A massive change for Mina in 30 years

Updated 08 November 2013

A massive change for Mina in 30 years

The tent city of Mina remains deserted throughout the year. It comes to life only during the five days of each Haj season.
Situated 12 kilometers outside Makkah, it was in this city that Prophet Ibrahim (peace be upon him) spent the night before he was set to carry out an order by God to slaughter his son. As Prophet Ibrahim prepared to slaughter Ismaeel, God instructed him to sacrifice a sheep instead. Muslims around the world slaughter sheep, cows and camels to feed the poor marking Prophet Ibrahim’s supreme sacrifice.
Mina is a small city located inside a valley. As far as the eye can see, tents cover every open space. They are neatly arranged, row after row. It is because of these ubiquitous tents that the city is referred to as the tent city.
In the last two years, the city underwent a massive change with the government investing billions of riyals into many infrastructural projects to ease the daunting and physically demanding rituals of the annual pilgrimage.
Those who came here 30 years ago or even 10 years ago can barely recognize Mina as it stands today.
Ahmed Muhammad Al-Haj, a Sudanese pilgrim, vividly remembers how the city looked in 1980.
“The one dominant structure in those days was Masjid Al-Qaif, in the center of Mina,” he said. “All pilgrims would come straight to the mosque from Makkah.”
It was here that Al-Haj made many friends from across the world. “There were Pakistanis, Indians, Malaysians, Americans, all of them,” he said. “The tents were there but they were in such massive numbers and they were not arranged with such meticulous precision. There was a lot of open space.”
The Jamarat Bridge, where pilgrims carry out the symbolic ritual of stoning Satan, was more like a small pedestrian footbridge. “There was a ground floor and a first floor; it was very small, but quite sufficient for the number of Hajis who came in those days,” said Al-Haj. “As the number of pilgrims swelled into millions in later years, the bridge became a death trap.”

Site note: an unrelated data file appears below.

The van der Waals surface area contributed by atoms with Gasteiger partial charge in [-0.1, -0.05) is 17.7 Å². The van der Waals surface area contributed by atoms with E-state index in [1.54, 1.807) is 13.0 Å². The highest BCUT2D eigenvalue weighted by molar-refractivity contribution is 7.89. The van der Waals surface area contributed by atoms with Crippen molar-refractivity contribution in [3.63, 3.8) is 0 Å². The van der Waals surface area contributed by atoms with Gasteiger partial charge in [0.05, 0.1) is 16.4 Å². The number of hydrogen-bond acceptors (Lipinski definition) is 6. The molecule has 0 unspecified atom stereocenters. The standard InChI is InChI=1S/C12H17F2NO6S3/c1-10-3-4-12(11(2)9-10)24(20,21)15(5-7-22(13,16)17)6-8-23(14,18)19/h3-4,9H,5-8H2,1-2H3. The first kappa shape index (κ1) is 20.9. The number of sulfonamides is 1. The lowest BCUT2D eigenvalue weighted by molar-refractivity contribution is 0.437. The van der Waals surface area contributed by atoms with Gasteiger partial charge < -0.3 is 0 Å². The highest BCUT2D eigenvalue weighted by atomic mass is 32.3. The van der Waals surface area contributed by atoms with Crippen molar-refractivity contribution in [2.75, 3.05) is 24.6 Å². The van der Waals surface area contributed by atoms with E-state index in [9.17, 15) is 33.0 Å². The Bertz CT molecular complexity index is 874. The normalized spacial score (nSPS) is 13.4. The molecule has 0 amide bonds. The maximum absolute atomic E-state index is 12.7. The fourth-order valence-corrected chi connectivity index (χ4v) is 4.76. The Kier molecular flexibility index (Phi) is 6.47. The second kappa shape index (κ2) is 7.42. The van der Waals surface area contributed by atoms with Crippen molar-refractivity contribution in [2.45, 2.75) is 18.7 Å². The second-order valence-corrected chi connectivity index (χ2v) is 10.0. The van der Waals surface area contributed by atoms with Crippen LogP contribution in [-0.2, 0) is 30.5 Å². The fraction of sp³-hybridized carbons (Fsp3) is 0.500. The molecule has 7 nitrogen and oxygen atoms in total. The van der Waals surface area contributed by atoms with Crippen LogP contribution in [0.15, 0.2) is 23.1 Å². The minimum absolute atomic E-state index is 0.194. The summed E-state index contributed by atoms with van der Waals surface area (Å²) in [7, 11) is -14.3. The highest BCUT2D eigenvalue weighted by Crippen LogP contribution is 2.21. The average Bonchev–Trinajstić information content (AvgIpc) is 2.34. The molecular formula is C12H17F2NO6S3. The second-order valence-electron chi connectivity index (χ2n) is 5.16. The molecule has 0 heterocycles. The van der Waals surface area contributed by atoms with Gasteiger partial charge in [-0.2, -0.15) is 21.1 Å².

Maulana Maqbool Rahmani, from India, is performing Haj after a gap of nearly 17 years. He was here in 1997. “We call that the year of the blaze,” he said, referring to the massive fire that swept through the tent city killing nearly 350 pilgrims. “I was among those who survived.”
Rahmani is full of appreciation for the Saudi authorities. “The very next year, the Saudi government started putting up high-tech fire-resistant tents throughout the city,” he said.
Each tent is made of fiberglass coated with Teflon and a heat-sensitive water sprinkler, which is linked to an alarm system, and electric lighting. That changed the face of Mina. The tents were organized in a scientific way.
After the fire, the government was faced with other daunting challenge; That of conducting an orderly ritual of stoning the Satan.
“That was the biggest challenge because tragedies at the Jamarat Bridge became a norm,” said Abrar Siddiqui, a Jeddah-based Haj operator. “It was a logistical nightmare for the authorities.”
It was then decided to convert the pedestrian-looking bridge into a massive complex to avoid congestion. Billions were spent on constructing the multi-floor complex with multiple exits, water sprinklers and air-conditioning.
“Now, performing the ritual is a breeze,” said Siddiqui. “The project, executed by Saudi Bin Ladin Group, has a helipad to evacuate pilgrims in distress during rush-hours.”
Also, in what is described as a smart move, the throwing of stones was made much easier by changing the shape of the pillars that symbolize Satan. “They were round pillars in the past and pilgrims would strain and sometimes injure themselves taking a shot at them with their pea-sized pebbles,” said Siddiqui. “They would miss their mark and would repeat the ritual again and again leading to catastrophes.”